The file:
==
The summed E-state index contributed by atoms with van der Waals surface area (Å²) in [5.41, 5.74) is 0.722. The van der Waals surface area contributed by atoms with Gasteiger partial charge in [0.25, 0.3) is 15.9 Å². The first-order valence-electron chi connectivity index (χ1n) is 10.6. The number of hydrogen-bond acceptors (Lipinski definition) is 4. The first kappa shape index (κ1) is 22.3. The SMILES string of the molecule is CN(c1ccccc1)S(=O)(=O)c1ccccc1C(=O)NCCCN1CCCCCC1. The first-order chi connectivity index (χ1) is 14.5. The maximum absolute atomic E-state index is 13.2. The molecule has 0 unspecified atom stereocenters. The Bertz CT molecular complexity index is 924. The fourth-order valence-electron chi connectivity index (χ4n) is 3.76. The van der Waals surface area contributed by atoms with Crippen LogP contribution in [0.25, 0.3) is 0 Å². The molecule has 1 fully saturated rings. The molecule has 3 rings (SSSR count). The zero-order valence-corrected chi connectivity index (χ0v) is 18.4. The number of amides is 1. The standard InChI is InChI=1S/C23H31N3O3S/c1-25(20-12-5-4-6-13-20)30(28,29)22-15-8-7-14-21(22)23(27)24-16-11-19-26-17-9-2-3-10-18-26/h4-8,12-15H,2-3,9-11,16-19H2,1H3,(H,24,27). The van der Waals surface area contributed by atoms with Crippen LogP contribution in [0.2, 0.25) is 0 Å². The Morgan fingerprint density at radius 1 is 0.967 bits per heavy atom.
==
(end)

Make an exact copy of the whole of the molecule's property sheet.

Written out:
The summed E-state index contributed by atoms with van der Waals surface area (Å²) in [5.41, 5.74) is 0.722. The van der Waals surface area contributed by atoms with Gasteiger partial charge in [0.25, 0.3) is 15.9 Å². The first-order valence-electron chi connectivity index (χ1n) is 10.6. The number of hydrogen-bond acceptors (Lipinski definition) is 4. The first kappa shape index (κ1) is 22.3. The SMILES string of the molecule is CN(c1ccccc1)S(=O)(=O)c1ccccc1C(=O)NCCCN1CCCCCC1. The first-order chi connectivity index (χ1) is 14.5. The maximum absolute atomic E-state index is 13.2. The molecule has 0 unspecified atom stereocenters. The Bertz CT molecular complexity index is 924. The fourth-order valence-electron chi connectivity index (χ4n) is 3.76. The van der Waals surface area contributed by atoms with Crippen LogP contribution in [0.25, 0.3) is 0 Å². The molecule has 1 fully saturated rings. The molecule has 3 rings (SSSR count). The zero-order valence-corrected chi connectivity index (χ0v) is 18.4. The number of amides is 1. The standard InChI is InChI=1S/C23H31N3O3S/c1-25(20-12-5-4-6-13-20)30(28,29)22-15-8-7-14-21(22)23(27)24-16-11-19-26-17-9-2-3-10-18-26/h4-8,12-15H,2-3,9-11,16-19H2,1H3,(H,24,27). The van der Waals surface area contributed by atoms with Crippen LogP contribution in [0.2, 0.25) is 0 Å². The Morgan fingerprint density at radius 1 is 0.967 bits per heavy atom.